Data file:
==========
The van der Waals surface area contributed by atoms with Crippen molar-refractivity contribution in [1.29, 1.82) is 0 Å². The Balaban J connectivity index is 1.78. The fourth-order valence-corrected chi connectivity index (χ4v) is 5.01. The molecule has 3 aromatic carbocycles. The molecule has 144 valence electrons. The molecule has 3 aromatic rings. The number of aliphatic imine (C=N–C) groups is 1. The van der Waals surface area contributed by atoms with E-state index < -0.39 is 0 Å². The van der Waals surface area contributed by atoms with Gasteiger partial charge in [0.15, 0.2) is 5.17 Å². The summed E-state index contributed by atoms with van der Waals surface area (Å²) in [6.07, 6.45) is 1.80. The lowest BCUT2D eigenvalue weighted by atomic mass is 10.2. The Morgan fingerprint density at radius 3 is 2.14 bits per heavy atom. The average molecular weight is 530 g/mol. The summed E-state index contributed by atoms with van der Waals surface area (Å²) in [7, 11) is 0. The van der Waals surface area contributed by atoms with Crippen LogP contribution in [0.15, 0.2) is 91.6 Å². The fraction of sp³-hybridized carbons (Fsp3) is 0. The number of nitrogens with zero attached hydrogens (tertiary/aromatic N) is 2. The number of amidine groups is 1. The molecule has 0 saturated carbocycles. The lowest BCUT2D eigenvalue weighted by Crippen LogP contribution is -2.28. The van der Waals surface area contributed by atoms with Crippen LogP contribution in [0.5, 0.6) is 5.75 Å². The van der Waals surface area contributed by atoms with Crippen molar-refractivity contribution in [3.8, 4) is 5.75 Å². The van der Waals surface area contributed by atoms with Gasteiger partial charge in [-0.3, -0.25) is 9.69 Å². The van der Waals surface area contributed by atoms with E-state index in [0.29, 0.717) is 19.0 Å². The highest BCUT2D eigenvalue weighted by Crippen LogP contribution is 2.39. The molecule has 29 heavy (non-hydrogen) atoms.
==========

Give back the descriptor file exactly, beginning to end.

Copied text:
The van der Waals surface area contributed by atoms with Crippen molar-refractivity contribution in [1.29, 1.82) is 0 Å². The Balaban J connectivity index is 1.78. The fourth-order valence-corrected chi connectivity index (χ4v) is 5.01. The molecule has 3 aromatic carbocycles. The molecule has 144 valence electrons. The molecule has 3 aromatic rings. The number of aliphatic imine (C=N–C) groups is 1. The van der Waals surface area contributed by atoms with E-state index < -0.39 is 0 Å². The van der Waals surface area contributed by atoms with Gasteiger partial charge in [0.15, 0.2) is 5.17 Å². The summed E-state index contributed by atoms with van der Waals surface area (Å²) in [6.07, 6.45) is 1.80. The lowest BCUT2D eigenvalue weighted by atomic mass is 10.2. The Morgan fingerprint density at radius 3 is 2.14 bits per heavy atom. The average molecular weight is 530 g/mol. The summed E-state index contributed by atoms with van der Waals surface area (Å²) in [7, 11) is 0. The van der Waals surface area contributed by atoms with Crippen LogP contribution in [0.15, 0.2) is 91.6 Å². The fraction of sp³-hybridized carbons (Fsp3) is 0. The number of nitrogens with zero attached hydrogens (tertiary/aromatic N) is 2. The number of amidine groups is 1. The molecule has 0 saturated carbocycles. The lowest BCUT2D eigenvalue weighted by Crippen LogP contribution is -2.28. The van der Waals surface area contributed by atoms with Crippen LogP contribution in [0.5, 0.6) is 5.75 Å². The van der Waals surface area contributed by atoms with Crippen molar-refractivity contribution in [3.8, 4) is 5.75 Å². The van der Waals surface area contributed by atoms with Gasteiger partial charge in [-0.3, -0.25) is 9.69 Å². The van der Waals surface area contributed by atoms with E-state index in [0.29, 0.717) is 19.0 Å². The highest BCUT2D eigenvalue weighted by Crippen LogP contribution is 2.39. The molecule has 29 heavy (non-hydrogen) atoms.